League of Legends dev issues rare apology over a trailer so bad fans thought the game was dying

League of Legends
(Image credit: Riot Games)

The developers of League of Legends have apologised for a new trailer so bad that it convinced some community members that the game was dying.

In a message on Twitter last night, Riot Games addressed the backlash to this year's new season cinematic. Each year, as LoL's competitive mode gets its annual restart, Riot traditionally releases a trailer putting its characters front and centre. My personal favourite is 2019's 'Awaken':

This year, the video is The Brink of Infinity. By contrast to the battle scenes that have dominated the new year cinematics in recent years, this year's effort is a realistic flythrough of League of Legends' map, Summoner's Rift, with a voiceover from a child understood to be the in-game character Pantheon.

In contrast to previous years, the video is pretty unimpressive, with players on Reddit (opens in new tab) describing it as an Unreal Engine demo rather than a creative outpouring from one of the biggest games in the world. But beyond those individual complaints, some have highlighted broader concerns.

League of Legends had a fairly lacklustre year in 2022. Its traditional roster expansion fell from six champions to five, with only one major overhaul of an existing character. The preseason - often a period of significant change - was muted, with one of its biggest 'new' features the return of a neutral monster that had to be cut from the game last year. After Arcane in 2021, we've had no follow-up, and many players have noted that the flow of in-game lore and storytelling has dried up significantly.

This is all set against the backdrop of comments by Nicolo Laurent, CEO of developer Riot Games, announcing that the company's 2023 budget is the biggest it's ever been. That might be good news for just League of Legends fans, but for the sheer breadth of content the company is currently working on. Not long ago, Riot only produced League of Legends, but it now makes several other ongoing games; Valorant, Wild Rift, Legends of Runeterra, and Teamfight Tactics all have dedicated teams behind them. It's also making an MMO and a fighting game, developing a second series of Arcane, publishing indie games through Riot Forge, and likely has plenty more happening behind the scenes - all while attempting to overhaul several of its domestic and international esports scenes.

That hive of activity paired with what appears to be a dearth of content for its 'bread and butter' title had the community in what almost amounted to all-out panic. On Reddit, some joked about ways that Riot could fill the apparent hole in its budget, while others asked whether it was time to worry that the game was nearing its sunsetting period. Necrit, a YouTuber so well-known for his breakdown of the game's lore that he was actually immortalised within the LoL universe, published a video in response to Brink of Infinity titled "League is ACTUALLY Dying."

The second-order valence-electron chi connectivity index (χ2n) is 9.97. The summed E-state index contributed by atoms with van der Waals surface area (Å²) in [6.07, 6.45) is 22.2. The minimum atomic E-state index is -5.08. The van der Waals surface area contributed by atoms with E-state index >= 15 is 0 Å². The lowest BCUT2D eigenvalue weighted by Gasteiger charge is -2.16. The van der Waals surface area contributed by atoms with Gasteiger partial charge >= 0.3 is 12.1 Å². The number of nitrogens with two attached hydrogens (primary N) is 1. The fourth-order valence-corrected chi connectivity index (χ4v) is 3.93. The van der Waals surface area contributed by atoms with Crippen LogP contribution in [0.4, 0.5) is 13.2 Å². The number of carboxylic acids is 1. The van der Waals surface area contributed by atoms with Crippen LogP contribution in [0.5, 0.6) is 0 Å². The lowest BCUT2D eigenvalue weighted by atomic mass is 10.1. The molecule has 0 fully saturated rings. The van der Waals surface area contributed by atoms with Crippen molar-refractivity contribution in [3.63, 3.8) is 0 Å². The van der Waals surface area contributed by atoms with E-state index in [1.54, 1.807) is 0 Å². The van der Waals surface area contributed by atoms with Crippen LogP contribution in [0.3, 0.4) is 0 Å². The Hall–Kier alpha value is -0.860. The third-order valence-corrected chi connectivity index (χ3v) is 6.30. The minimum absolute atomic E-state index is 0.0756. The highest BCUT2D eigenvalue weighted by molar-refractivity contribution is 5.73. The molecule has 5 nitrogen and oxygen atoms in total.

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Riot has taken note, publishing a thread that was nearly unprecedented in its transparency. While the company is relatively vocal regarding upcoming features, I don't remember seeing such direct communication about a community uproar. The developer told fans that "unprecedented circumstances" led to an "alternate approach" for the Season 2023 video and acknowledged that Brink of Infinity "has led to further speculation about our investment in League."

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The thread goes on to say "we should have been more communicative, which might have helped with some of that feeling and speculation. We do believe that League has a bright future and we are investing in that." More details on that investment are said to be coming "in the next couple of days."

It'll be interesting to see how Riot attempts to change the narrative. In reality, League of Legends itself seems to me to be in pretty good shape, especially for a game approaching its 14th birthday in 2023. Less new content isn't great news, but the impact of the pandemic on production schedules is still being felt, with the huge number of AAA games coming out this year indicative of the logjam we've seen elsewhere in the industry over the past few years. League of Legends isn't dying, but it's clear Riot has some work to do to convince fans that it's still kicking.

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Ali Jones
News Editor

I'm GamesRadar's news editor, working with the team to deliver breaking news from across the industry. I started my journalistic career while getting my degree in English Literature at the University of Warwick, where I also worked as Games Editor on the student newspaper, The Boar. Since then, I've run the news sections at PCGamesN and Kotaku UK, and also regularly contributed to PC Gamer. As you might be able to tell, PC is my platform of choice, so you can regularly find me playing League of Legends or Steam's latest indie hit.